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    Paleoenvironmental Reconstruction Using Laminated Sediments Containing Authigenic Carbonate Minerals: Case Studies from the Great Lakes Region of North America
    (2004-10) Wittkop, Chad Andrew
    Sediment cores from twelve lakes in lower Michigan and one in southern Ontario were examined in search of annual laminations containing authigenic carbonate minerals. Nine lakes contained some degree of such laminations, but lamination quality and mineral abundance varied considerably due to localized hydro logic effects. The exceptional nature of sediment records from three lakes made them subject to detailed study. All three were supersaturated with respect to calcite in their epilimnetic waters, though carbonate minerals were not detected in surface sediments of the lake with undersaturated hypolimnetic waters. Empirical and model evidence suggests that calcite dissolution in hypolimnetic waters acts as a primary control on sediment calcite abundance. The Holocene varves of Derby Lake, MI, record high- and low-frequency variability in sediment calcite and organic carbon abundance through the Holocene to 8700 calendar years before present. These data exhibit many low-carbonate intervals that generally persist for less than a century in but increase in frequency through the latter part of the record. Some intervals occur in concordance with known Holocene paleoclimatic events, including the globally recognized 8200 cal yr BP event. In sediments that have accumulated since 1890 AD, periods of high carbonate abundance correspond to intervals of below-normal temperature and aboveaverage precipitation. This climatic regime favors limnologic conditions conducive to calcite preservation. Authigenic siderite occurs in isolated intervals of high abundance (up to 80%) in the Holocene varves of Otter Lake, MI. Iron concentrations at present are an order of magnitude lower than required for siderite saturation. The stable-isotopic composition of siderite carbon in high-abundance intervals is enriched several per mille relative to lake inorganic carbon values, which may indicate a dissolved inorganic carbon input from methanogenic sediments. Siderite likely precipitated at or near the lake bottom during periods of enhanced iron supply and incomplete lake circulation. Geochemical indicators of human disturbance occur in sediments of Crawford Lake, Ontario coincident with periods of documented Iroquois and European activity in the watershed. Elemental indicators of landscape erosion and chronology are sensitive enough to detect a three-decade abandonment of an Iroquois village near the turn of the 15th century.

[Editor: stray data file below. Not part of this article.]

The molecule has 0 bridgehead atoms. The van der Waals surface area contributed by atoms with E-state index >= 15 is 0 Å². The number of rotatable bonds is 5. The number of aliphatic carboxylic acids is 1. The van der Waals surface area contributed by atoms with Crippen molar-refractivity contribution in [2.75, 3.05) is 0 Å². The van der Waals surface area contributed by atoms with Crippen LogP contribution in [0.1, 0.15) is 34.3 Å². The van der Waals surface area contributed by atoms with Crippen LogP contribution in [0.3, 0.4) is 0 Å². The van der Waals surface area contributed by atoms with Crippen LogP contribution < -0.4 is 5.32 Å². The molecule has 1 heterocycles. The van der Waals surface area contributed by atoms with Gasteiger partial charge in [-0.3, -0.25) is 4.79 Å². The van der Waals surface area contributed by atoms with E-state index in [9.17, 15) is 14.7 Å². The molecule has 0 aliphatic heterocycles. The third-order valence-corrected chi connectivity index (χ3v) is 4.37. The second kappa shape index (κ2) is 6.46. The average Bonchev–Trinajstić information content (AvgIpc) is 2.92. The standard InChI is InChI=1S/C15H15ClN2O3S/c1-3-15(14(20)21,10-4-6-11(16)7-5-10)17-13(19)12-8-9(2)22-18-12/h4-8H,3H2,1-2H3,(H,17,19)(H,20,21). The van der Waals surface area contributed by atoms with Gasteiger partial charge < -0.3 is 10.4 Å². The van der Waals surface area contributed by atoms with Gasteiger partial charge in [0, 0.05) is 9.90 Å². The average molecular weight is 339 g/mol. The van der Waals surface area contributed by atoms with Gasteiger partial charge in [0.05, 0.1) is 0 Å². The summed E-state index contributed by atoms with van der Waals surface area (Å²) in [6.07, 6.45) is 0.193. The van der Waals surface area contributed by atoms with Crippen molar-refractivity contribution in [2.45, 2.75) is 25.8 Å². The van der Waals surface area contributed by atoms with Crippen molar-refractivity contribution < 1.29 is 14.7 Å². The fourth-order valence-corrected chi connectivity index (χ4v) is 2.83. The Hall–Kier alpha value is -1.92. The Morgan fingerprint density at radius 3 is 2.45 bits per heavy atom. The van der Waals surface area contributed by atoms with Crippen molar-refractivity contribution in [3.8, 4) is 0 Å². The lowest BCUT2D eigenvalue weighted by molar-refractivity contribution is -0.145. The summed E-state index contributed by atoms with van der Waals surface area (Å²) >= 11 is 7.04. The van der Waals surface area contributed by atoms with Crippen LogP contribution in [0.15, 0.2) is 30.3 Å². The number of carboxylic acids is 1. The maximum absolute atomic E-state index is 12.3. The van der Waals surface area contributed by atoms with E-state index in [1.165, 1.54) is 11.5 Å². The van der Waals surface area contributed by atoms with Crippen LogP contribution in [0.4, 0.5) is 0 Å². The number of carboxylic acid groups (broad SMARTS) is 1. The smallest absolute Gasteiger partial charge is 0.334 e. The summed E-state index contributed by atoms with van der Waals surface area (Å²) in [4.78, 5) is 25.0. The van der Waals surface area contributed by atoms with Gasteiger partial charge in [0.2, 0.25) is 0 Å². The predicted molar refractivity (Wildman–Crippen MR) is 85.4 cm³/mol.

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    Paleoenvironmental Variability in the Southeast African Tropics Since the Last Glacial Maximum: Molecular and Isotopic Records from Lake Malawi
    (2007-04) Castañeda, Isla Sarita